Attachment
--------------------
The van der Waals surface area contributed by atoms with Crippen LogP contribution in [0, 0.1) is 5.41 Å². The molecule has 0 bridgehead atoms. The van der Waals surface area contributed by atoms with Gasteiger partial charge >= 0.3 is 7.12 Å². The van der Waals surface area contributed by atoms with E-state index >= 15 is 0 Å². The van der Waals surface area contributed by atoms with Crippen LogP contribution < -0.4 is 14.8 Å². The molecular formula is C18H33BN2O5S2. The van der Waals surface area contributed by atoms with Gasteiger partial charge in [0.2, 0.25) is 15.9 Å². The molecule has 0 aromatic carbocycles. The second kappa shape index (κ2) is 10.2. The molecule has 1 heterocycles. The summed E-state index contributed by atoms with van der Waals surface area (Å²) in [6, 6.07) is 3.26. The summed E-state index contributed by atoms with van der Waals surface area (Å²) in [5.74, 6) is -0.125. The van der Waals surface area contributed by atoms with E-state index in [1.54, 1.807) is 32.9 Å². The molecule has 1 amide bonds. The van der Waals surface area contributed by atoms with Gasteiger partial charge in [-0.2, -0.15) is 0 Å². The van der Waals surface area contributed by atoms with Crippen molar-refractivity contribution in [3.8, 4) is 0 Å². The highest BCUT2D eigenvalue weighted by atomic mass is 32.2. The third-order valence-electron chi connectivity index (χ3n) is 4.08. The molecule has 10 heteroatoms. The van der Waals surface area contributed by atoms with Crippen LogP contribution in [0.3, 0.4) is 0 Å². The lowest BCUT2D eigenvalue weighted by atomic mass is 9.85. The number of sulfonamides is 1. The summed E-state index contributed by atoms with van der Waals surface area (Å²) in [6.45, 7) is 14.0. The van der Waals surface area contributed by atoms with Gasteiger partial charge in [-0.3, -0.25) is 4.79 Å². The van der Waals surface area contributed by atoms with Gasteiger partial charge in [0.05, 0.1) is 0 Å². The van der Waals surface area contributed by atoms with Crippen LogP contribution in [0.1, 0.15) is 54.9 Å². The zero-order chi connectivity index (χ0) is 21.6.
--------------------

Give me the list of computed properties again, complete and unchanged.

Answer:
The van der Waals surface area contributed by atoms with Crippen LogP contribution in [0, 0.1) is 5.41 Å². The molecule has 0 bridgehead atoms. The van der Waals surface area contributed by atoms with Gasteiger partial charge >= 0.3 is 7.12 Å². The van der Waals surface area contributed by atoms with E-state index >= 15 is 0 Å². The van der Waals surface area contributed by atoms with Crippen LogP contribution < -0.4 is 14.8 Å². The molecular formula is C18H33BN2O5S2. The van der Waals surface area contributed by atoms with Gasteiger partial charge in [0.2, 0.25) is 15.9 Å². The molecule has 0 aromatic carbocycles. The second kappa shape index (κ2) is 10.2. The molecule has 1 heterocycles. The summed E-state index contributed by atoms with van der Waals surface area (Å²) in [6, 6.07) is 3.26. The summed E-state index contributed by atoms with van der Waals surface area (Å²) in [5.74, 6) is -0.125. The van der Waals surface area contributed by atoms with E-state index in [1.54, 1.807) is 32.9 Å². The molecule has 1 amide bonds. The van der Waals surface area contributed by atoms with Gasteiger partial charge in [-0.2, -0.15) is 0 Å². The van der Waals surface area contributed by atoms with Crippen molar-refractivity contribution in [3.8, 4) is 0 Å². The highest BCUT2D eigenvalue weighted by atomic mass is 32.2. The third-order valence-electron chi connectivity index (χ3n) is 4.08. The molecule has 10 heteroatoms. The van der Waals surface area contributed by atoms with Crippen LogP contribution in [0.3, 0.4) is 0 Å². The lowest BCUT2D eigenvalue weighted by atomic mass is 9.85. The number of sulfonamides is 1. The summed E-state index contributed by atoms with van der Waals surface area (Å²) in [6.45, 7) is 14.0. The van der Waals surface area contributed by atoms with Gasteiger partial charge in [-0.3, -0.25) is 4.79 Å². The van der Waals surface area contributed by atoms with Gasteiger partial charge in [0.05, 0.1) is 0 Å². The van der Waals surface area contributed by atoms with Crippen LogP contribution in [0.1, 0.15) is 54.9 Å². The zero-order chi connectivity index (χ0) is 21.6.